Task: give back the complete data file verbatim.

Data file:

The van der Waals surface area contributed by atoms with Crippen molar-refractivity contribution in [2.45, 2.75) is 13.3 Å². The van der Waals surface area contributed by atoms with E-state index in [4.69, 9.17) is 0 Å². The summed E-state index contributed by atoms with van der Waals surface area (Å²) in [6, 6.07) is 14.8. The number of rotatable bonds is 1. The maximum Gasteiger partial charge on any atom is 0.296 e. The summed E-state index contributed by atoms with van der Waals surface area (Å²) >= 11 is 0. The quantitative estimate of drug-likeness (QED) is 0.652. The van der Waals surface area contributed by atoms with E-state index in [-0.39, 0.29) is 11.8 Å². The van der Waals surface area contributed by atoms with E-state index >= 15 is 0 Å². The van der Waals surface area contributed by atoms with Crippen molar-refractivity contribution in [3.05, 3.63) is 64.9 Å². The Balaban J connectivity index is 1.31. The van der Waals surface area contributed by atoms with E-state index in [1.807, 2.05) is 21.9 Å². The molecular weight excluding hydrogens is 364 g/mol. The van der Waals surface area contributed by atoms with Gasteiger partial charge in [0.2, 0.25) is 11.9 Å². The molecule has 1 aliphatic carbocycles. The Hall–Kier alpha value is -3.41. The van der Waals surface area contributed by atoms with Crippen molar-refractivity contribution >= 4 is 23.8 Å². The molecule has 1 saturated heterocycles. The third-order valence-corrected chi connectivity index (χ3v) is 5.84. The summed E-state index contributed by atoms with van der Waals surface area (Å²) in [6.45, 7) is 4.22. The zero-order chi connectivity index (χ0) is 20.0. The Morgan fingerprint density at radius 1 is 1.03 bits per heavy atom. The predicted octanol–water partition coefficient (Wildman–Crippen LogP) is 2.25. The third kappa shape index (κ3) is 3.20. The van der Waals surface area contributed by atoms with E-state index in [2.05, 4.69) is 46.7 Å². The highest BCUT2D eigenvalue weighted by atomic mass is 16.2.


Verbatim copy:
The van der Waals surface area contributed by atoms with Crippen molar-refractivity contribution in [2.45, 2.75) is 13.3 Å². The van der Waals surface area contributed by atoms with E-state index in [4.69, 9.17) is 0 Å². The summed E-state index contributed by atoms with van der Waals surface area (Å²) in [6, 6.07) is 14.8. The number of rotatable bonds is 1. The maximum Gasteiger partial charge on any atom is 0.296 e. The summed E-state index contributed by atoms with van der Waals surface area (Å²) >= 11 is 0. The quantitative estimate of drug-likeness (QED) is 0.652. The van der Waals surface area contributed by atoms with E-state index in [-0.39, 0.29) is 11.8 Å². The van der Waals surface area contributed by atoms with E-state index >= 15 is 0 Å². The van der Waals surface area contributed by atoms with Crippen molar-refractivity contribution in [3.05, 3.63) is 64.9 Å². The Balaban J connectivity index is 1.31. The van der Waals surface area contributed by atoms with E-state index in [1.807, 2.05) is 21.9 Å². The molecular weight excluding hydrogens is 364 g/mol. The van der Waals surface area contributed by atoms with Gasteiger partial charge in [0.2, 0.25) is 11.9 Å². The molecule has 1 aliphatic carbocycles. The Hall–Kier alpha value is -3.41. The van der Waals surface area contributed by atoms with Crippen molar-refractivity contribution >= 4 is 23.8 Å². The molecule has 1 saturated heterocycles. The third-order valence-corrected chi connectivity index (χ3v) is 5.84. The summed E-state index contributed by atoms with van der Waals surface area (Å²) in [6.45, 7) is 4.22. The zero-order chi connectivity index (χ0) is 20.0. The Morgan fingerprint density at radius 1 is 1.03 bits per heavy atom. The predicted octanol–water partition coefficient (Wildman–Crippen LogP) is 2.25. The third kappa shape index (κ3) is 3.20. The van der Waals surface area contributed by atoms with E-state index in [2.05, 4.69) is 46.7 Å². The highest BCUT2D eigenvalue weighted by atomic mass is 16.2.